Even eagle-eyed travelers would be unlikely to spot the nuclear arsenal buried in the verdant meadows and graveled hills of the Great Plains.
The protruding towers, thin poles and low concrete platforms that dot the sites could just as well mark natural gas wells or oil terminals. Only government officials, neighboring farmers and Minneapolis photographer Paul Shambroom are likely to realize that the odd extrusions mark silos housing the nation's 450 intercontinental ballistic missiles (ICBMs), whose nuclear warheads are trained on sites around the world. Many of the silos are unmanned, their 1.6-acre plots surrounded by chain-link fences and barbed wire. The curious can approach as near as 15 feet, but an armed response team is deployed if an intruder jumps the fence. Promise.
For three decades Shambroom, 55, has focused on issues of "Power and Place," as his current show is titled at the University of Minnesota's Katherine E. Nash Gallery. On view through Feb. 4, it samples three photo series by Shambroom, who recently joined the U's Art Department as an assistant professor. His nine "Intercontinental Ballistic Missiles" pictures depict innocuous landscapes that conceal deadly weapons.
Four "U.S. Strategic Petroleum Reserve" photos document bucolic Gulf Coast landscapes under which the country is storing 727 million barrels of crude oil, enough to keep the American way of life humming for 59 days in a worst-case emergency. A dozen pictures titled "Shrines" record outmoded weapons that have been redeployed nationwide as playground equipment, memorials, tourist attractions and even religious signposts.
Despite their militaristic subjects and potentially patriotic themes, these are strangely undemonstrative images, most notable for their understated normalcy and beautiful light, be it a luminous cloud floating over a mirror-still canal above a petroleum cache in Bryan Mound, Texas, or a rainbow arching over a missile field somewhere in the Midwest. There's no suggestion of political tension or latent danger, no hint that the water might ever ooze oil or that the prairie could suddenly erupt with a lethal barrage sufficient to incinerate much of the planet.
In fact, Shambroom admits that the placid beauty of the oil storage sites momentarily stumped him. With no signs of what they cover, how could he suggest their national significance? Then he recalled 17th-century Dutch landscapes whose shimmering skies also symbolized peaceful prosperity, and proceeded to make his photos echo the luminosity of their Dutch antecedents.
With his cool eye and deadpan demeanor, Shambroom never sensationalizes, exploits, hypes, criticizes, editorializes or takes a political position on his potentially controversial subjects. He has spent his career trying to picture aspects of American life that are elusive and sometimes virtually invisible, places and things that embody our fears and define our hopes.
Only in the "Shrine" photos is there, perhaps, a more overt hint of irony, as when he presents the white shaft of a nuclear missile rising near a picture-perfect church steeple in Warren, N.H., or a Vietnam-era Huey helicopter, mounted on an American Legion pedestal, that appears to be descending upon a line of neatly landscaped suburban houses in Alpharetta, Ga.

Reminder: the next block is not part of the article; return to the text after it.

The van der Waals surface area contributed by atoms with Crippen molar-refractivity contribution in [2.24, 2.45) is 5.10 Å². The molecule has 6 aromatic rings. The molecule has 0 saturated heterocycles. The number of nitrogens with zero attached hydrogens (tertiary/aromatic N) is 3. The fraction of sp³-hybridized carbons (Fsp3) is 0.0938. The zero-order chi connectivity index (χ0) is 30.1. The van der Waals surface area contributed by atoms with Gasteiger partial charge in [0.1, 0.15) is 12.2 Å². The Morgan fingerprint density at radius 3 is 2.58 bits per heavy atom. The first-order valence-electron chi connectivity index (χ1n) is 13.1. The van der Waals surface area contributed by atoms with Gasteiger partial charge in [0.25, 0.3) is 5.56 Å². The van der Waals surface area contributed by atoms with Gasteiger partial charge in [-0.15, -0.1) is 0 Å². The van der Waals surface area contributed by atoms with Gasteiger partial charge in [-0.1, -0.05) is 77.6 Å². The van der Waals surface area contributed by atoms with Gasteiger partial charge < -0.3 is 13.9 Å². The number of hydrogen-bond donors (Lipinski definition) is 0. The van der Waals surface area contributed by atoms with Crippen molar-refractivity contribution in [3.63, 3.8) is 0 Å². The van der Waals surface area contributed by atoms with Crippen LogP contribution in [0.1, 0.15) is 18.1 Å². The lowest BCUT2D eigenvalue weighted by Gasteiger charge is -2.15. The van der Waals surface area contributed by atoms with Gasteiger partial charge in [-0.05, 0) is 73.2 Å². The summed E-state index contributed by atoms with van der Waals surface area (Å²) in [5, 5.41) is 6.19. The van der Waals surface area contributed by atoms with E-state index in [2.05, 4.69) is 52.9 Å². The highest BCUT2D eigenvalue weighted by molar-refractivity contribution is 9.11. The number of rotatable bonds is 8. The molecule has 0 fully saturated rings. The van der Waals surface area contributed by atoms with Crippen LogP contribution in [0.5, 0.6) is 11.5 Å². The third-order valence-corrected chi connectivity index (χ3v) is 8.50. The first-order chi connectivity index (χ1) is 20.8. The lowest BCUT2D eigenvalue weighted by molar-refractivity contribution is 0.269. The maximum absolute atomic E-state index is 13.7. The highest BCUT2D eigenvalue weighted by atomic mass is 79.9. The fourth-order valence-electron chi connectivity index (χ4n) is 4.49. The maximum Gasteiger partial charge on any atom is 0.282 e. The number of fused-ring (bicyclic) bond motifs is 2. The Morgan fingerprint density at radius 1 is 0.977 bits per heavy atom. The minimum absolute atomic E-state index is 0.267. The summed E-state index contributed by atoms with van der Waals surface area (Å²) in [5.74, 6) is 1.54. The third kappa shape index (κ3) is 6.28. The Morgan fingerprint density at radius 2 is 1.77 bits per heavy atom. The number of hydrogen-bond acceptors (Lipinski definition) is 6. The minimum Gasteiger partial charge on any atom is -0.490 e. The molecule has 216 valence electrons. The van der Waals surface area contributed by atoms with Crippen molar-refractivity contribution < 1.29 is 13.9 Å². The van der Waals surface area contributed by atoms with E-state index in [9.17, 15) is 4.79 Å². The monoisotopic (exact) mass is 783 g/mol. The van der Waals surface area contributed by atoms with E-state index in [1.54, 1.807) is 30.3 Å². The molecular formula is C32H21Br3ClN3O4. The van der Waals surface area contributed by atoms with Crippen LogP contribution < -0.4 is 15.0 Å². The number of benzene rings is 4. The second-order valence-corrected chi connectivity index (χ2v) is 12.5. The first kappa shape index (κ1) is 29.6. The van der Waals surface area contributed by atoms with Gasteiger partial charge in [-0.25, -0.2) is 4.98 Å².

Even then his irony is mixed with tenderness, as when he finds a boy of about 12 gently running his fingers along a torpedo in St. Paul's Como Park, or a wedding party clambering over a demobilized tank in a Wheaton, Ill., park, the happy bride and groom entwined on the gun barrel.
In this mini-retrospective, Shambroom's America appears impossibly big and heavily armed, but still beautiful and innocently hopeful.
More views of 'Place'
An accompanying show, "Regarding Place," features photos, videos and an installation by eight University of Minnesota faculty members and recent alumni, all loosely themed to a sense of place.
Areca Roe's zoo images are particularly effective, among them camel humps that suggest furry mountains and a sad monkey in a barren cage spray-painted with faux foliage. Stefanie Motta also made an arresting triptych of two girls whose long hair is plaited into a single braid as if they were conjoined twins. Depicted in the same pose three times in a span of perhaps five years, they mature with a haunting grace. Andy Mattern created clever symbolic portraits centered on bathroom sinks and their messy accoutrements -- towels, tubes, brushes, gels and hair clippings.
Other participants are: Justin Newhall, with an odd portfolio of faded porn pictures that he found and inexplicably re-photographed in a decaying Manitoba village; Erin Hernsberger, who turned out 5-foot-high closeups of moss, spiderwebs, dust, lichen and other decaying matter; Sam Hoolihan, who documented a year in the life of an elaborate box garden; James Henkel, who photographed Gettysburg inscriptions and other documents, and Jan Estep, who muses about philosophical conundrums in a video installation.